Did voter enthusiasm for down-ballot Republicans really swing the election? No one can know for sure. However, in three states where Trump prevailed by razor-thin margins, Florida, Wisconsin, and Pennsylvania, each of which he won by barely a single percentage point, it is entirely possible that these states’ competitive Senate races were a sizable factor in the higher Republican turnout. If these three states had gone the other way, Hillary Clinton would be the president-elect. So Donald Trump should really thank Republican Senate candidates for motivating their bases to get out and vote – not to mention for turning out voters in spite of the Trump campaign’s abysmal ground game.


Prior to this year, the largest popular vote lead ever for a candidate who lost the Electoral College was Al Gore’s 500,000-vote advantage over George W. Bush in 2000. Hillary Clinton’s popular vote lead over Trump more than quadrupled that margin, as she holds a lead of more than 2,000,000 votes over the Manhattan businessman. Yet she lost the electoral vote. How did that happen? Populous states with large minority populations, such as New York, California and New Jersey, went heavily for Hillary as the Hispanic vote surged. Texas, a state with a large Latino population which Romney won by 16 points last cycle, went to Trump by only 9. Florida, a Republican-leaning swing state with many Hispanic voters, went to Trump by a smaller margin than most true swing states did. In other words, the uptick in Hispanic voters, which had a significant impact on Hillary Clinton’s popular vote total by running up the margins in blue states and tightening the margins in red ones, did not budge a single electoral vote. In the meantime, Rust Belt states with low percentages of Hispanic voters, such as Michigan, Wisconsin, Ohio and Pennsylvania, went to Trump by the slimmest of margins due to the decrease in overall Democratic turnout. This is how Trump won the presidency even as significantly more Americans voted for his opponent.

This does not mean that Trump’s election is illegitimate. It does not mean that Trump is “not my president,” as some of his detractors claim. Should the Electoral College be repealed? Probably. As long as the Electoral College remains in the Constitution, though, that is how presidents will be legitimately elected. However, Trump’s election should not be interpreted as a mandate to carry out the more inflammatory elements of his agenda. His win is not a sign that most Americans agree with him on the issues. Because ultimately, most Americans voted against him.

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  1. You are very intelligent person with a lot of good Insight. However this one article just reads with one line – I don’t like Trump.
    Your first two points contradict each other. Perhaps the people didn’t show up for Hillary because they didn’t like their Senate candidates. Perhaps the Senate candidates lost because people didn’t like Hillary. You don’t consider these points. You are saying one possibility to explain the numbers. However there are many other possibilities. Your first point really isn’t much of a point because as a general rule people do not switch sides it’s always a question of how many voters from the presidential candidates party can they Inspire to get out to vote and with electoral college and all that Trump won. Stop hating on the man. We all know his faults. Now let us accept him as the president without any put-downs or explanations of how his win isn’t as great as people think it is and hope that he leads the country in the right direction.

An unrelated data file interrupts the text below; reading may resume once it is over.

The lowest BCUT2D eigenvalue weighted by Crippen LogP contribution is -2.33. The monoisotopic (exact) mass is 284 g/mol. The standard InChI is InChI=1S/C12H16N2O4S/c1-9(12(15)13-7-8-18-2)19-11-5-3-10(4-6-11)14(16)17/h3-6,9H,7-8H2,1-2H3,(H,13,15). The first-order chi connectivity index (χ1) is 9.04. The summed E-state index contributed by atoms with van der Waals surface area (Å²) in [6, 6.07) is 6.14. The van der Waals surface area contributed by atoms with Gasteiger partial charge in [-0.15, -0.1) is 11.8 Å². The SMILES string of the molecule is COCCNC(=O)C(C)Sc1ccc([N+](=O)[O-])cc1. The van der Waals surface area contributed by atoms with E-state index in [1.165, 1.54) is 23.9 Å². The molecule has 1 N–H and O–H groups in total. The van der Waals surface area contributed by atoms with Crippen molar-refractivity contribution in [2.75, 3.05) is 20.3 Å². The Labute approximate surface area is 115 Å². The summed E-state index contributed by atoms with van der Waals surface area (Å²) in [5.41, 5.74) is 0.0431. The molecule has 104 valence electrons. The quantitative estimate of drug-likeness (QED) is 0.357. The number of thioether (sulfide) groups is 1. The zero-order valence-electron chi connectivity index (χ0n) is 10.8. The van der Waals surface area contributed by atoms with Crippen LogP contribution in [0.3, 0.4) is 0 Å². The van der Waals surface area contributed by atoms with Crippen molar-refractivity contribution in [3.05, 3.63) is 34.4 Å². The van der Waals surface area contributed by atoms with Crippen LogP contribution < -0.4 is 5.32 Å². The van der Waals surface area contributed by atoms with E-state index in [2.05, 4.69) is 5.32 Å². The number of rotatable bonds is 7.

2. What about all the illegals and dead people who voted, this is widely reported even in the leftists media. Trump won by a landslide by millions of votes. Why do you openly ignore it,

  3. Very well written.
    But I think a major takeaway, despite losing the popular vote and a low turn-out for democrats, is that Trump did what everyone said was impossible, he WON the general election. And he won BECAUSE of all the reasons that it was “impossible”, his lack of experience, gentility, and traditional party support. Our politicians need to realize and understand this takeaway and react accordingly.

  4. Sk (#1), the first two points in the article do not at contradict each other; in fact they complement each other, as they both point to turnout – and specifically turnout not driven by Mr. Trump – as being the overwhelmingly deciding factor in his victory. The numbers don’t lie. The fact that he could win while (a) losing the popular vote by a huge 2 million votes and (b) underperforming his own Senate candidates, coupled with the recognition that the backdrop to all of this is Mrs. Clinton’s marked underperformance with her own party, is simply incredible. (The point about perhaps the Democrat Senate candidates causing lower Democratic turnout is ill-considered; as the article points out, they were mostly lesser-known challengers who would not be expected to personally drive turnout either way. Additionally, when the presidential candidate is well-liked by party members, lackluster down-ballot candidates are not going to drive down turnout.) The hasgocha here is certainly quite evident, as Moshe (#4) points out (although, from the point of view of election analysis, rather irrelevantly so).

    The author does not attack or bad-mouth Mr. Trump in any way. Pointing out how we can understand his election does not take away from his legitimacy or suggest that he should not be respected and supported as the president. In fact, the writer concludes by stating as such.